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Creative Avoidance

In 2001 I began writing a historical novel (I can never decide whether it should be 'a' or 'an', because the 'h' in historical is silent as used here), about a 13-year-old girl in rural Saskatchewan during prohibition. It's called Closer to Faraway and involves a family tragedy, bootlegging, strained relationships, and the power of love. I finished the novel in a respectable time and sent the opening chapters to a publisher who asked to see the whole manuscript.

I never sent it. Something in my gut said the story wasn't quite right, so rather than have a publisher point that out and reject it, I decided to hang onto it and fix it. It's taken 22 years for me to get around to doing that. I cut about a third of the story, added another third, and reworked the rest to make it fit together. All this I was able to manage in about five weeks.

Then I reached the last chapter, and though I knew exactly what scenes to include and how they were to unfold, I stopped halfway through. Why? (This is where it gets very psychological.) Short answer: I have no idea. Long answer: Perhaps subconsciously I wasn't ready to close the book on these characters? I'm going to have to send the manuscript to publishers and see if it was worth salvaging? The ending isn't as brilliant as I think it is?

Whatever the reason, two weeks later the last chapter remains half-written. But I'm not one to abandon a project (said the writer who left the manuscript in a drawer for 22 years), so in an effort to motivate myself to finish the job, I sent the opening chapters off to a publisher. With the manuscript begging to be read, I'd have to finish writing it. Right?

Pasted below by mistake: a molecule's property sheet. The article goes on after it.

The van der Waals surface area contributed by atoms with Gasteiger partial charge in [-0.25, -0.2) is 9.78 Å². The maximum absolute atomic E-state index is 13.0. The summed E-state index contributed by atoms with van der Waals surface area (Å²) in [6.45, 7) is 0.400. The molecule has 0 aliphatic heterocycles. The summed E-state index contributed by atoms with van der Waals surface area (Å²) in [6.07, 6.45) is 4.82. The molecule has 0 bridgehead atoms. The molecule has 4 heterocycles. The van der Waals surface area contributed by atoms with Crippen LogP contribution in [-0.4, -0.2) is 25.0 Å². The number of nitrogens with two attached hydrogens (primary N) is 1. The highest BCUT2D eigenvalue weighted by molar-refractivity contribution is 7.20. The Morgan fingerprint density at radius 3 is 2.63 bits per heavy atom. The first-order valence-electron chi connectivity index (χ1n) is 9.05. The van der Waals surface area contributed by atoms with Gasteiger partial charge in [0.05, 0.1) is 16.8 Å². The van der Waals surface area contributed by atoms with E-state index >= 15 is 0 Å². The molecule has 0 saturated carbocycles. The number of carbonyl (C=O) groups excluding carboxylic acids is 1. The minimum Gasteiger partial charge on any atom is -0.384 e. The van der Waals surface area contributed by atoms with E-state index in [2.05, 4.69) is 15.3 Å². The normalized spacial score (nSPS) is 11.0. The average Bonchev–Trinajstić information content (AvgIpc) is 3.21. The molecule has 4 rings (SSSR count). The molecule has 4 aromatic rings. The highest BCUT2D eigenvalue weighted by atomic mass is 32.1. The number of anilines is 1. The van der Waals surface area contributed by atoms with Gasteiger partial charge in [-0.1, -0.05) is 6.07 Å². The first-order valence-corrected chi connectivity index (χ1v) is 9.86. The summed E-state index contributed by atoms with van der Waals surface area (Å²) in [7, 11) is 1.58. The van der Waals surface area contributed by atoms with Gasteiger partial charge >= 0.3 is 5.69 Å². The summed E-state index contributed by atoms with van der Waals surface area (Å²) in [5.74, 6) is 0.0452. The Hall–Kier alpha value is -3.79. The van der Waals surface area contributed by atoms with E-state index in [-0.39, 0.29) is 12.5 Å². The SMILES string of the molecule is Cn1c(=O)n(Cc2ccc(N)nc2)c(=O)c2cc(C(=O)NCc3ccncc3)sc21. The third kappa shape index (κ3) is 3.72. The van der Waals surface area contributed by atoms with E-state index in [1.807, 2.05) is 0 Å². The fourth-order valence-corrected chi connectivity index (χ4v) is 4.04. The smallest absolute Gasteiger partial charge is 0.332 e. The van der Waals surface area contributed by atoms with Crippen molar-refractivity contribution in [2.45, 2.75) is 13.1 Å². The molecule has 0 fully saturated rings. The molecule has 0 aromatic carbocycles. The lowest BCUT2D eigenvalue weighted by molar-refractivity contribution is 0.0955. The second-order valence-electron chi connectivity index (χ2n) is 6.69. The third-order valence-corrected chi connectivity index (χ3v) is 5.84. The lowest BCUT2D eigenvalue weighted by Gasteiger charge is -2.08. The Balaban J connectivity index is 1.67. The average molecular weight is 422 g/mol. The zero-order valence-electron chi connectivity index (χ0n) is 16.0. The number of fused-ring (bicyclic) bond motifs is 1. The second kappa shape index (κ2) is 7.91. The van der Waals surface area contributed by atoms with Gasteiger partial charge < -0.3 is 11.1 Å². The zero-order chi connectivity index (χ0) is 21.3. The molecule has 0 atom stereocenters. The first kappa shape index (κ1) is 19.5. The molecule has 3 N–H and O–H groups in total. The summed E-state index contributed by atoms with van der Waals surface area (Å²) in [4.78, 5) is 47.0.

You'd think so.

But apparently I wasn't quite finished procrastinating, and to legitimize my avoidance of the task, I decided to create a series of paintings. I might not have been doing what I should have been doing, but I was doing something. It's logical ... sort of. Having seen a cool vintage bike on a decorating show I'd watched on television, I decided on a Bikes & Trikes theme for these paintings.

And away I went. Because I used ink as well as watercolour, the paintings are more like illustrations, but I'm fine with that. I used photos to help me draw the bikes and trikes accurately (more or less), but I altered them and added my own backgrounds and flourishes so that the images embodied a story and mood. (I'm all about story!)

It was a fun little project and has filled the time I should have been writing. But they're done now, so I can no longer put off finishing my novel.

Today is the day.

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